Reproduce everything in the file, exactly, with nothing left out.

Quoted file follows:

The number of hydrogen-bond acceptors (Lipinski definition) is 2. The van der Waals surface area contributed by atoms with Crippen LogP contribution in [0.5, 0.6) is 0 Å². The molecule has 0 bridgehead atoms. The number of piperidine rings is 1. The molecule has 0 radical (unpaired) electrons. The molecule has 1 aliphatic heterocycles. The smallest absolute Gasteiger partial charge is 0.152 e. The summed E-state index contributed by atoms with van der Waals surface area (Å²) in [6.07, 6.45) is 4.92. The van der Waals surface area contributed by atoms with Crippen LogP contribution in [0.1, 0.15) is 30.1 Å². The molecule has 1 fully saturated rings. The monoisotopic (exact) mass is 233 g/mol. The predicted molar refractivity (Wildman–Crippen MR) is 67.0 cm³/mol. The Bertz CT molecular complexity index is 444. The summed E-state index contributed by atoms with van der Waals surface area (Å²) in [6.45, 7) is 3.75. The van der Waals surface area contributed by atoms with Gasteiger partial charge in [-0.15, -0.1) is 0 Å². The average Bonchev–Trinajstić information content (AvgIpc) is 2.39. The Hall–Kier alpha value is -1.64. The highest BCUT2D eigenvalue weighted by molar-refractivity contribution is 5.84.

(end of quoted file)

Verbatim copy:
The number of hydrogen-bond acceptors (Lipinski definition) is 2. The van der Waals surface area contributed by atoms with Crippen LogP contribution in [0.5, 0.6) is 0 Å². The molecule has 0 bridgehead atoms. The number of piperidine rings is 1. The molecule has 0 radical (unpaired) electrons. The molecule has 1 aliphatic heterocycles. The smallest absolute Gasteiger partial charge is 0.152 e. The summed E-state index contributed by atoms with van der Waals surface area (Å²) in [6.07, 6.45) is 4.92. The van der Waals surface area contributed by atoms with Crippen LogP contribution in [0.1, 0.15) is 30.1 Å². The molecule has 1 fully saturated rings. The monoisotopic (exact) mass is 233 g/mol. The predicted molar refractivity (Wildman–Crippen MR) is 67.0 cm³/mol. The Bertz CT molecular complexity index is 444. The summed E-state index contributed by atoms with van der Waals surface area (Å²) in [6.45, 7) is 3.75. The van der Waals surface area contributed by atoms with Gasteiger partial charge in [-0.15, -0.1) is 0 Å². The average Bonchev–Trinajstić information content (AvgIpc) is 2.39. The Hall–Kier alpha value is -1.64. The highest BCUT2D eigenvalue weighted by molar-refractivity contribution is 5.84.